Roger Federer, one of the greatest, or perhaps the greatest male tennis player to have ever lived achieved the status of immortality when he won his 17th grand slam title at Wimbledon in 2012.
(Roger Federer winning Wimbledon in 2012)
Here are 3 qualities, according to Federer himself, that are pivotal in reaching heights that no male tennis player has in terms of Grand Slam winner trophies. The first one relates to advice from his former coach Stefan Edberg who told Federer that he wants him to play more matches consistently, adding that it is fine to take long breaks at a young age, but not when one is getting older. Edberg added that Federer should play out all points to the fullest even, when he is far away from a tournament. While Federer admitted that he felt this was counter intuitive when he first heard this, he was willing to give this a try, and it worked for him, helping him to win more grand slams.
In my opinion, according to my short lived tennis career (until age 23), I can see this making sense as when I entered my 20s, muscle memory was not as effective as when I was younger. I hear similar stories from dancers, who say the older a dancer gets, the more important it is to stay ‘on season’ all year round as muscle memory is not quite what it used to be when one is younger. The reason why muscle memory is not as effective as you get older, is, in my view, to do with the fact that you simply have more on your mind in your twenties onwards as opposed to when you are a teenager, when most of us have 2 or maximum 3 priorities.
This brings me to my second point, which is Federer wants to finish matches quickly (not only by playing the least number of sets and points, but also to finish the match in the least possible time) and with the shortest rallies. Both these ensure that he has expended the least amount of energy which means he has plenty of energy in the ‘bank’, subsequently he maximises his chance to win that particular tournament. In essence, Federer maximises ROI for a match, in this case his investment is his energy. For this, I would guess Federer would make a great entrepreneur!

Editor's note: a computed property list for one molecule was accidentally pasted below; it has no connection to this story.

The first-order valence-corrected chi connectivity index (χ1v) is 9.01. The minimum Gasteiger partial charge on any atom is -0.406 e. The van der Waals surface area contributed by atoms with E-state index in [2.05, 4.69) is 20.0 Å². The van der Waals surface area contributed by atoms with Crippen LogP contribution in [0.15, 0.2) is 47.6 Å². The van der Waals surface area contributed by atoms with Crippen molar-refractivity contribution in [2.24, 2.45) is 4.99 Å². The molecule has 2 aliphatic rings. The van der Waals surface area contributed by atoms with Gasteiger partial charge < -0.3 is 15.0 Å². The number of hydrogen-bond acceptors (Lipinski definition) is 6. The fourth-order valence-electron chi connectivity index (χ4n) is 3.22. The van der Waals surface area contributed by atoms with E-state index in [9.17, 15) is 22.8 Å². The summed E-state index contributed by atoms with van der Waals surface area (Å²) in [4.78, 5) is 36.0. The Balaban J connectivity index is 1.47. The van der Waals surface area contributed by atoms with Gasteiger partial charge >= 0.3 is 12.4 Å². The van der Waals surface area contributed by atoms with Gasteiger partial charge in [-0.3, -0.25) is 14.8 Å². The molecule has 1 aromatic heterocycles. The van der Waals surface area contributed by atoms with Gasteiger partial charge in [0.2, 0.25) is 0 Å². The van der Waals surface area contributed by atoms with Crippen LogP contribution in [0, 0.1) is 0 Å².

Back in 1992, when I was a student at the prestigious Nick Bollettieri Tennis Academy (‘NBTA’), which at the time boasted 7 number ones on their CV, things were changing in the world of tennis and the NBTA was at the forefront of this; efficiency was the emphasis - take short backswings, finish the point as quickly as possible and don’t showboat (remember Jimmy Connors?). The NBTA was run like a boot camp and so it was easy to get students to internalise efficiency.
The third and final point, which I consider to be the most differentiable quality as not only a tennis player, but as a racquet sportsman, is his ability to anticipate where the ball is going. As a kid we were taught to never take your eye off the ball, but I personally don’t believe Federer does this. For a split second, Federer watches his opponent’s body language to see where he will places the ball and he is there! This has two benefits, firstly he does not have to run so fast saving him energy and secondly, this lets him dominate the point.
Any player can have a perfect technically, just as a salsa dancer can practice the hook spin 1000 times a day and achieve perfection with the hook spin in 6 months, or just as a tennis player can hit 1000 forehands in practice a day and have a perfect forehand in 1 year. However, to differentiate oneself as a tennis player, one needs tactical creativity at the level of Nadal, Murray and Federer.
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